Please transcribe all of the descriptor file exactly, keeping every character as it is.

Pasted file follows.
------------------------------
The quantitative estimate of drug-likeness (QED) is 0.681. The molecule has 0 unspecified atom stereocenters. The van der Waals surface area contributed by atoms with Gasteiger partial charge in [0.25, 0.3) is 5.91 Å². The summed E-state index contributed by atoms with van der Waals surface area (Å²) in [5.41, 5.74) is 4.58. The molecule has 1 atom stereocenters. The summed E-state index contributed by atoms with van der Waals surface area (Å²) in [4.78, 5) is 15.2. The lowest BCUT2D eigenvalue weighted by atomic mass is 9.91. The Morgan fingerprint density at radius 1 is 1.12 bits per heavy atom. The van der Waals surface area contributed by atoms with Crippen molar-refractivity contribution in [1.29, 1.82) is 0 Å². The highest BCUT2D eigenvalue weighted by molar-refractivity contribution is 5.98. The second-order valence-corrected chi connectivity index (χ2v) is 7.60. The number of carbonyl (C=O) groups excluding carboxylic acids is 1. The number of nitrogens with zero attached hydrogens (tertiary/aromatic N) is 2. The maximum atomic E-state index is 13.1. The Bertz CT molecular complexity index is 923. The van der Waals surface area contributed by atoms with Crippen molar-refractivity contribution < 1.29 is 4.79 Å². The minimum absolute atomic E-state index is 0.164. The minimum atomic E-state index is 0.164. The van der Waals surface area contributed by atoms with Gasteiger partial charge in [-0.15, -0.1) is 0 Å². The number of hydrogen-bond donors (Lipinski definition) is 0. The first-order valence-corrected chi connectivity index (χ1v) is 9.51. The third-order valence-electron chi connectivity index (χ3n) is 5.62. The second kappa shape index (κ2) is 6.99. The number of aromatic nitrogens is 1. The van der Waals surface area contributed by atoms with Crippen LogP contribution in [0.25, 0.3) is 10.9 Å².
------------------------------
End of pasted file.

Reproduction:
The quantitative estimate of drug-likeness (QED) is 0.681. The molecule has 0 unspecified atom stereocenters. The van der Waals surface area contributed by atoms with Gasteiger partial charge in [0.25, 0.3) is 5.91 Å². The summed E-state index contributed by atoms with van der Waals surface area (Å²) in [5.41, 5.74) is 4.58. The molecule has 1 atom stereocenters. The summed E-state index contributed by atoms with van der Waals surface area (Å²) in [4.78, 5) is 15.2. The lowest BCUT2D eigenvalue weighted by atomic mass is 9.91. The Morgan fingerprint density at radius 1 is 1.12 bits per heavy atom. The van der Waals surface area contributed by atoms with Crippen molar-refractivity contribution in [1.29, 1.82) is 0 Å². The highest BCUT2D eigenvalue weighted by molar-refractivity contribution is 5.98. The second-order valence-corrected chi connectivity index (χ2v) is 7.60. The number of carbonyl (C=O) groups excluding carboxylic acids is 1. The number of nitrogens with zero attached hydrogens (tertiary/aromatic N) is 2. The maximum atomic E-state index is 13.1. The Bertz CT molecular complexity index is 923. The van der Waals surface area contributed by atoms with Crippen molar-refractivity contribution < 1.29 is 4.79 Å². The minimum absolute atomic E-state index is 0.164. The minimum atomic E-state index is 0.164. The van der Waals surface area contributed by atoms with Gasteiger partial charge in [-0.15, -0.1) is 0 Å². The number of hydrogen-bond donors (Lipinski definition) is 0. The first-order valence-corrected chi connectivity index (χ1v) is 9.51. The third-order valence-electron chi connectivity index (χ3n) is 5.62. The second kappa shape index (κ2) is 6.99. The number of aromatic nitrogens is 1. The van der Waals surface area contributed by atoms with Crippen LogP contribution in [0.25, 0.3) is 10.9 Å².